Research conducted on the peculiar category of galaxies, the ‘jellyfish galaxy’, has shown a previously unknown process of feeding supermassive black holes. It appears that not only do its ‘tentacles’ of gas and stars fuel intense star formation, but they also replenish the gas at the galactic centre. The supermassive black hole that resides in many galaxies can now feed on the abundance of surrounding gas.
This study was led by an Italian-led team of astronomers using the Very Large Telescope’s (VLT) Multi-Unit Spectroscopic Explorer (MUSE), located at the Paranal Observatory in Chile. This study was originally intended to reveal how gas is stripped from galaxies.
By studying jelly galaxies, the research team seemed to unintentionally unearth a new process of feeding galaxies. In the case of these aquatic-cosmic hybrids, it is visually clear that gas is stripped away from the normal plane of the galaxy. This occurs when one of these ginormous structures enters a galactic cluster and interacts with the intracluster medium (ICM) – the plasma that fills the group.
The ICM acts as a powerful wind, and forces tentacles of gas to emerge from the galaxy’s disc – also known as ram pressure stripping – thus triggering large amounts of star formation. What this team of astronomers have shown is that out of the seven jellyfish galaxies analysed, six of them had supermassive black holes in the centre feeding off surrounding material. This ratio is uncommonly high, as with galaxies in general, the number of the supermassive black holes being active is normally one in ten.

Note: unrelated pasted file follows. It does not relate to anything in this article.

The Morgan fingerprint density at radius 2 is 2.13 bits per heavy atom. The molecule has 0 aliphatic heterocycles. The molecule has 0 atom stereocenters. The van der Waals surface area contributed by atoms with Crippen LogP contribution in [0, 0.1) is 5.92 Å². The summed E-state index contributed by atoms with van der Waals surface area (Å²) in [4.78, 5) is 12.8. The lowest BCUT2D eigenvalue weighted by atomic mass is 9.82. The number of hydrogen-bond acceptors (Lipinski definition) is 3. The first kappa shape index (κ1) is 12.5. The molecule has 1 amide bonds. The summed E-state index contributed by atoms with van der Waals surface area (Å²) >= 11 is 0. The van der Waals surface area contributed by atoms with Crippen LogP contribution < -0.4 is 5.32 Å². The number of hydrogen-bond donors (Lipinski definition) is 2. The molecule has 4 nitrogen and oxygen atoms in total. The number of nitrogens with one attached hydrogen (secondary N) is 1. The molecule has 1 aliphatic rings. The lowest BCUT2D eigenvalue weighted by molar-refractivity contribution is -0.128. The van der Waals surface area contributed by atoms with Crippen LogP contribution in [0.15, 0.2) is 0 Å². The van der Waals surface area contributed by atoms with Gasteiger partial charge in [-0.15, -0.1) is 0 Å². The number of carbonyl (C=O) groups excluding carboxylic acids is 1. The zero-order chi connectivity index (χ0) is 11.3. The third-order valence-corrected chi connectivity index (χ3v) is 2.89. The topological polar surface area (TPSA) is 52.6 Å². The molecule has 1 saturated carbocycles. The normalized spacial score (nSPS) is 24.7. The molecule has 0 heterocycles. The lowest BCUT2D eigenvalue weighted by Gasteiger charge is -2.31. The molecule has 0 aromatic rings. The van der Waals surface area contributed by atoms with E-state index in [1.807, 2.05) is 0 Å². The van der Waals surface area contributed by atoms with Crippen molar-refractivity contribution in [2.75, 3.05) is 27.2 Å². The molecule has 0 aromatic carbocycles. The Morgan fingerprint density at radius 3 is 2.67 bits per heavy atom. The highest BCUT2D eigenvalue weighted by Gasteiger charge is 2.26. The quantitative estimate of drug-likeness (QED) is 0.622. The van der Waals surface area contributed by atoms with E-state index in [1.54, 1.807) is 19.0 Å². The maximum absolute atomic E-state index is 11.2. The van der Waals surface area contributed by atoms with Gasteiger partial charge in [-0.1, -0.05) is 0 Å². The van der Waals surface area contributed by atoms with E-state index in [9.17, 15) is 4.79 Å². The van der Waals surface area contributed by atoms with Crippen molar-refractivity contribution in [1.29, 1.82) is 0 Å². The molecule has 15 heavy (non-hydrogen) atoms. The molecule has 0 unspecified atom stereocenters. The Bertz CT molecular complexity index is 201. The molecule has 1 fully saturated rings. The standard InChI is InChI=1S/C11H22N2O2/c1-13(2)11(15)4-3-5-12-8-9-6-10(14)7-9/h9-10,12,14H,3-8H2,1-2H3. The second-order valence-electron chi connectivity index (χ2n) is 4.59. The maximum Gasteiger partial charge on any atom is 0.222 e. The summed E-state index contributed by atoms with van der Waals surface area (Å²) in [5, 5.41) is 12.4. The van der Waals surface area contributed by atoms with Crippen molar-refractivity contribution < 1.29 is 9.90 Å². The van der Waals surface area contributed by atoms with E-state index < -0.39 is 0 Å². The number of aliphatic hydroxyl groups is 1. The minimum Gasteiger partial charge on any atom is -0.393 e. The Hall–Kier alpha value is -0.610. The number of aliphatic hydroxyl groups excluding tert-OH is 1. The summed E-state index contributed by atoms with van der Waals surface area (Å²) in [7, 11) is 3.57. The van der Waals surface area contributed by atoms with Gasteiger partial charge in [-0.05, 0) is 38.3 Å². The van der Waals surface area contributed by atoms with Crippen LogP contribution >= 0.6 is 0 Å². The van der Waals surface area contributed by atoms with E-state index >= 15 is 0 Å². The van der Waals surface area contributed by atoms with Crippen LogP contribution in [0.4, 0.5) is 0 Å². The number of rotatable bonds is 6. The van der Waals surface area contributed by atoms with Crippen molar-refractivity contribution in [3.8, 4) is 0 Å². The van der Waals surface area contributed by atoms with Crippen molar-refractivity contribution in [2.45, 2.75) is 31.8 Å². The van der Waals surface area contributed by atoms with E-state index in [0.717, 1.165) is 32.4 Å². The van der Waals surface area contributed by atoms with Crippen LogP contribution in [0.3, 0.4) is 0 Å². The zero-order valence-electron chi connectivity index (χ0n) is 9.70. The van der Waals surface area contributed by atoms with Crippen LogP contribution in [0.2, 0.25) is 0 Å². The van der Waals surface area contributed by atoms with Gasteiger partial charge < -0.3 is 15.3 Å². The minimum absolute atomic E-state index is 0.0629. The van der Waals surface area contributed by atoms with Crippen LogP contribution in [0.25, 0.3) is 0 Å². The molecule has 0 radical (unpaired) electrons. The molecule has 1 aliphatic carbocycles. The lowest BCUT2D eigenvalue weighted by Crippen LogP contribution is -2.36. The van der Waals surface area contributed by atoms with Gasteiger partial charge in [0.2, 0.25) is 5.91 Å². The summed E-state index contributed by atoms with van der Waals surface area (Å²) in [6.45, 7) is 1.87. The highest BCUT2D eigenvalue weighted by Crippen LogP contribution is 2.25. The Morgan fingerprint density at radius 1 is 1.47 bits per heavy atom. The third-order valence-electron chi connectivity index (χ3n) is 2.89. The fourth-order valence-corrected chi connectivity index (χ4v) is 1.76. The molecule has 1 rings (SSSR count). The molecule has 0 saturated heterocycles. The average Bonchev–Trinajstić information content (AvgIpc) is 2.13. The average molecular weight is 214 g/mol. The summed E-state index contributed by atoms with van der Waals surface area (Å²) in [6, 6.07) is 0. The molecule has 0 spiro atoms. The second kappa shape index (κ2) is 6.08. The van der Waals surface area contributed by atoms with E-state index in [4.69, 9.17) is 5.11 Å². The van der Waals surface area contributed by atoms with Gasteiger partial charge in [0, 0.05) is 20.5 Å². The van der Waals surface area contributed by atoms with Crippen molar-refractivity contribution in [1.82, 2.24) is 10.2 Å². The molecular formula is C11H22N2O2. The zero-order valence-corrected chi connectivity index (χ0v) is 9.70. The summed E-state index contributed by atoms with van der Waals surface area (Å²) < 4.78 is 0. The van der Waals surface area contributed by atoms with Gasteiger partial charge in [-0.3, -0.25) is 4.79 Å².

“This strong link between ram pressure stripping and active black holes was not predicted and has never been reported before,” says Bianca Poggianti of the INAF-Astronomical Observatory of Padova, Italy. “It seems that the central black hole is being fed because some of the gas, rather than being removed, reaches the galaxy centre.”
Although this doesn’t answer the long-standing questions of why such a small percentage of supermassive black holes are not active. This can provide more of an insight as to the different mechanisms at work, particularly when it comes to the feeding of supermassive black holes. ESO Research Fellow, and contributor to the study, Yara Jaffé says, “These MUSE observations suggest a novel mechanism for gas to be funnelled towards the black hole’s neighbourhood. This result is important because it provides a new piece in the puzzle of the poorly understood connections between supermassive black holes and their host galaxies.”
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